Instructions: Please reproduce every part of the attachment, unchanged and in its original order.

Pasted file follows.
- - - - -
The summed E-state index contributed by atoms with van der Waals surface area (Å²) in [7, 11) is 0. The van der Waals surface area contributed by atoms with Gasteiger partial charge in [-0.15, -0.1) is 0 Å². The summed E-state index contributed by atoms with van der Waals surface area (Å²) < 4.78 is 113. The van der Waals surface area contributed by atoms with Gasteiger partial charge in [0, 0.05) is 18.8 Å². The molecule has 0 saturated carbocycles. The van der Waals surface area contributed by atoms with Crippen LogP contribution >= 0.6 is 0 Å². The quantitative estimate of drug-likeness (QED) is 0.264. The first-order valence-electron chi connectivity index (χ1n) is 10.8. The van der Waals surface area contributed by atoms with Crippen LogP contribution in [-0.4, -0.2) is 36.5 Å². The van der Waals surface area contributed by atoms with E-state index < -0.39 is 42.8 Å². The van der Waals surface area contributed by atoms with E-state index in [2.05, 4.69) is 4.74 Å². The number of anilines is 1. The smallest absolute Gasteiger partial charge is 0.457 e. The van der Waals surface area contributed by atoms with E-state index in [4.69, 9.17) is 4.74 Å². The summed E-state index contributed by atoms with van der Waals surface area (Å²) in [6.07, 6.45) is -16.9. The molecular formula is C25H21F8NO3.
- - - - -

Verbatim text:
The summed E-state index contributed by atoms with van der Waals surface area (Å²) in [7, 11) is 0. The van der Waals surface area contributed by atoms with Gasteiger partial charge in [-0.15, -0.1) is 0 Å². The summed E-state index contributed by atoms with van der Waals surface area (Å²) < 4.78 is 113. The van der Waals surface area contributed by atoms with Gasteiger partial charge in [0, 0.05) is 18.8 Å². The molecule has 0 saturated carbocycles. The van der Waals surface area contributed by atoms with Crippen LogP contribution >= 0.6 is 0 Å². The quantitative estimate of drug-likeness (QED) is 0.264. The first-order valence-electron chi connectivity index (χ1n) is 10.8. The van der Waals surface area contributed by atoms with Crippen LogP contribution in [-0.4, -0.2) is 36.5 Å². The van der Waals surface area contributed by atoms with E-state index < -0.39 is 42.8 Å². The van der Waals surface area contributed by atoms with E-state index in [2.05, 4.69) is 4.74 Å². The number of anilines is 1. The smallest absolute Gasteiger partial charge is 0.457 e. The van der Waals surface area contributed by atoms with E-state index in [4.69, 9.17) is 4.74 Å². The summed E-state index contributed by atoms with van der Waals surface area (Å²) in [6.07, 6.45) is -16.9. The molecular formula is C25H21F8NO3.